About the MuseumWe know the question on your mind: How can an entire museum be dedicated to a fictional character? In London, everything is possible. The Victorian house standing before you is devoted entirely to the legendary Sherlock Holmes detective, from the book written by Sir Arthur Conan Doyle. One can understand how significant and popular this series of books is to this day.
This is a particularly popular private museum located on Baker Street in London, the street where the detective resides in the stories. Built in 1815, the building served as a hostel before it became a museum. The museum opened to the public in 1990 by the Sherlock Holmes International Association (a non-profit organization). The atmosphere and even the attire of the employees are reminiscent of the Victorian era.
The museum displays a "reconstruction" of Holmes' personal effects and history - a violin, pipes, letters, rooms and wax figures - all according to what is described in the well-known book.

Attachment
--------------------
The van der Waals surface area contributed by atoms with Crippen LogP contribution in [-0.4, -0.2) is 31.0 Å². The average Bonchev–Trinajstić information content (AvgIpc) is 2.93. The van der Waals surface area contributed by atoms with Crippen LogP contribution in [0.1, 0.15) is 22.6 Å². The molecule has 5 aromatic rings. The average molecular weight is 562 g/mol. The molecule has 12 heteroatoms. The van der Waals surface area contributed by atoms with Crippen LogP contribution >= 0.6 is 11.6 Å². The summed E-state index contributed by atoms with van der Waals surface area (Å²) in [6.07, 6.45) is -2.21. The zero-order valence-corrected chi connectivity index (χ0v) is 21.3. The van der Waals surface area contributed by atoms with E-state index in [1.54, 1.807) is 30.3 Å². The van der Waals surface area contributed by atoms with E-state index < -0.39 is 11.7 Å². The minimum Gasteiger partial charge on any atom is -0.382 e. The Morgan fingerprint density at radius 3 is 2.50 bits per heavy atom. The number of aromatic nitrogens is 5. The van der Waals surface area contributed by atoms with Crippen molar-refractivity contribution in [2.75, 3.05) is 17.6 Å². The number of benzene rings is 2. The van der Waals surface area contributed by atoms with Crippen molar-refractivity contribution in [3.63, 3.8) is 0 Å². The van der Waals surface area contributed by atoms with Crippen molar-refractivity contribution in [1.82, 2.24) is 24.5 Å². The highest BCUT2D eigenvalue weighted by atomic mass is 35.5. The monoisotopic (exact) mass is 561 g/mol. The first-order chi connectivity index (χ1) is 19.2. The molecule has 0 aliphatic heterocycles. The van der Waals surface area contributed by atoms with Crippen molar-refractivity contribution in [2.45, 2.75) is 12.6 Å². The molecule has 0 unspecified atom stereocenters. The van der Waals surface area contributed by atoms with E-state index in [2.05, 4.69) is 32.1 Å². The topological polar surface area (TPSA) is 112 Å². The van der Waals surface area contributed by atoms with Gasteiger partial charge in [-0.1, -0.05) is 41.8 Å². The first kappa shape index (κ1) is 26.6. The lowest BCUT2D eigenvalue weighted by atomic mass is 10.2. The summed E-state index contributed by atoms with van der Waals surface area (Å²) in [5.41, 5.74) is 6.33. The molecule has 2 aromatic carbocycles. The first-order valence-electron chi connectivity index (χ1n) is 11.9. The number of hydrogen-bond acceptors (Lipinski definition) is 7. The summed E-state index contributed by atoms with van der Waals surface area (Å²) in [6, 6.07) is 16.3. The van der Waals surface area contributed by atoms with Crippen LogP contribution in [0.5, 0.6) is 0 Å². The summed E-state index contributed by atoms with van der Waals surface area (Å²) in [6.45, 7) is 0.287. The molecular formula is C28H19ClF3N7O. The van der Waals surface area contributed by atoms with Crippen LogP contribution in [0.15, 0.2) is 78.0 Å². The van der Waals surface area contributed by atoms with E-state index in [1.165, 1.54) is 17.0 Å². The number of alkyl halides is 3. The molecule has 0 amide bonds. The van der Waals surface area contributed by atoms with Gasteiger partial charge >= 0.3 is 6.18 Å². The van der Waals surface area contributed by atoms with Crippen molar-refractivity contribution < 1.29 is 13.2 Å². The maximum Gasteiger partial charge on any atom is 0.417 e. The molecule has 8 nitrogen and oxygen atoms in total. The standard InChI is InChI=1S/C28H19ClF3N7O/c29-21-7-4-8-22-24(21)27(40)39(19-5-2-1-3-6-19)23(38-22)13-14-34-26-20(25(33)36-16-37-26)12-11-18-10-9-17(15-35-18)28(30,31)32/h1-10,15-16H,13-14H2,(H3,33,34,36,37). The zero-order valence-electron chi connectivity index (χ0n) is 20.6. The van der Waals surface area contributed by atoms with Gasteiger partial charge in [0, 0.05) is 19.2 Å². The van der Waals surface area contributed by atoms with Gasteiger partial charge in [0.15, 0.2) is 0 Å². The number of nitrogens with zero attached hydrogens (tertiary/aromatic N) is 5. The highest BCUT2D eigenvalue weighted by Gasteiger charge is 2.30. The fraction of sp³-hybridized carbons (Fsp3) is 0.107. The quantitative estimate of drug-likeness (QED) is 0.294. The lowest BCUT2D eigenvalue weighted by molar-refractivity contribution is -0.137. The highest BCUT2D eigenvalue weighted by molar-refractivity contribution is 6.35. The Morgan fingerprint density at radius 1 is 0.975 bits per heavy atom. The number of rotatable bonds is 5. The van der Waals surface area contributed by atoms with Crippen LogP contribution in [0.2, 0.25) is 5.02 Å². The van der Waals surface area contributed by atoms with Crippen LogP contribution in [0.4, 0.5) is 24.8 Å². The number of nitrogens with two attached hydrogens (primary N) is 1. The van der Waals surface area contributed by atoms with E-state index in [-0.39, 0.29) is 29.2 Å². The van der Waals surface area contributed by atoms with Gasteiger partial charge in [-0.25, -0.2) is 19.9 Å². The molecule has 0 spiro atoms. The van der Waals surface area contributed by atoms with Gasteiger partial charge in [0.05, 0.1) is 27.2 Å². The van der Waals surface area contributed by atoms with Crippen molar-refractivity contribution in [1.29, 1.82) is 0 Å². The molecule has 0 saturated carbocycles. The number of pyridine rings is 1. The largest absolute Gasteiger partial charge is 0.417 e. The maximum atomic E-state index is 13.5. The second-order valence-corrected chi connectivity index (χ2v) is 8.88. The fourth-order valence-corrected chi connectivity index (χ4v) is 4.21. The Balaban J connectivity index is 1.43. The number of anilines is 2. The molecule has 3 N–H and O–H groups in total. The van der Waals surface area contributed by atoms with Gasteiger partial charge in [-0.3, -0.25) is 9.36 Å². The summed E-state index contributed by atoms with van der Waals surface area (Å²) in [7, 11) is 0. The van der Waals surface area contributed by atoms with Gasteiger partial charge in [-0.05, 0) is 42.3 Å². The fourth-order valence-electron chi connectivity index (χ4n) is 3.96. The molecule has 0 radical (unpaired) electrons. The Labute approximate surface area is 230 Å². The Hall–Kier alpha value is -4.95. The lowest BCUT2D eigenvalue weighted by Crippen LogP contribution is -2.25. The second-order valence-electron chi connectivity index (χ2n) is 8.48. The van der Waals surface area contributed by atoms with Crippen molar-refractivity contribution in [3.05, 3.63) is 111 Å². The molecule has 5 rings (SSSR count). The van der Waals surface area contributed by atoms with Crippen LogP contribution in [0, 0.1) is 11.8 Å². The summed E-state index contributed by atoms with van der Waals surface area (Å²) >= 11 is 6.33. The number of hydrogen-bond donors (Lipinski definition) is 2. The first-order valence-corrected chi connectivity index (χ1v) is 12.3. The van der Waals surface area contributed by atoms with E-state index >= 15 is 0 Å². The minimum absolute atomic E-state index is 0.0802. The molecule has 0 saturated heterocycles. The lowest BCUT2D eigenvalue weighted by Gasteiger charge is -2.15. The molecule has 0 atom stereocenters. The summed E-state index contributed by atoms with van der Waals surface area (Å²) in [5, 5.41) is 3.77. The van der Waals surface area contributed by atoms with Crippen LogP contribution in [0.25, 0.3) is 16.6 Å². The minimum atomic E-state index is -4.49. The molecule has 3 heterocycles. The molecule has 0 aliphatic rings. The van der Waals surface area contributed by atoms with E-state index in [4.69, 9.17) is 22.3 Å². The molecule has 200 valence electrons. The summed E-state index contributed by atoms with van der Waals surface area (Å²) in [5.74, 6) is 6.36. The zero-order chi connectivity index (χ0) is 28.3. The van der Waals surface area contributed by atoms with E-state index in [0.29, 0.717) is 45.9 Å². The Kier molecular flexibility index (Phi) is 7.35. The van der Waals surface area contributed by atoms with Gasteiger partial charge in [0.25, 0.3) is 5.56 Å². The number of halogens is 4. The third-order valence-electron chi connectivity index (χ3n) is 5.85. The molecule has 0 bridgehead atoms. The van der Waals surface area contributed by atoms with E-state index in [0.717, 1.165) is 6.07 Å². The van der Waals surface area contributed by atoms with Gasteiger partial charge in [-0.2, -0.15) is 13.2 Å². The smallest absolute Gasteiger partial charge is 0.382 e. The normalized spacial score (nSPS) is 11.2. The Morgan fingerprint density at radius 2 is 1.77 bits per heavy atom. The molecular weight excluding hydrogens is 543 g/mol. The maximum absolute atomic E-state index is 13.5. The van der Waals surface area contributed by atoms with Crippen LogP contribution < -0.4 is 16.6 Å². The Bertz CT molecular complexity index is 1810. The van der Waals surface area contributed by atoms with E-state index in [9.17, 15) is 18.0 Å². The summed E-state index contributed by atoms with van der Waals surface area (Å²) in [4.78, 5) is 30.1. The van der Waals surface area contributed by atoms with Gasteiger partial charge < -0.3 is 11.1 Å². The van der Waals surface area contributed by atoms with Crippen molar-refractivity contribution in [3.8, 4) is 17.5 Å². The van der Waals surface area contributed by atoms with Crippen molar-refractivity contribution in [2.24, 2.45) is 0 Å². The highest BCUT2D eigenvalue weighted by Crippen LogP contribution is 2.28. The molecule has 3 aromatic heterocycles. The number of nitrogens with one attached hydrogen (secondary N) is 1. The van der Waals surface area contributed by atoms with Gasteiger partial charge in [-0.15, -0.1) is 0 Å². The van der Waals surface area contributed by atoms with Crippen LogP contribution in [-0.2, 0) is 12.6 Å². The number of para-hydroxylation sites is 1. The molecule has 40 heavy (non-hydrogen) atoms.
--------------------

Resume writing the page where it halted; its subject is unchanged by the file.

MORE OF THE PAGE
A souvenir shop is located on the ground floor. The living quarters of the fictional detective is on the second floor, where you will also find Dr. Watson's room (this is the back room where you will find medical books and a diary in which he has written notes according to the plot of the book).
In Watson's room there is an actor who plays Dr. Watson, and you can have a short conversation with him if you like. At the front of the house you can enter Mrs. Hudson's room. On the wall of Holmes's room there are shooting holes (shot by Holmes) that strike the initials of Queen Victoria's name. You can sit in the big armchair in front of the fireplace, take a look at Holmes's collection of magnifying glasses and pipes and impressive hat collection. On the third floor you will find a museum with wax dolls of the characters.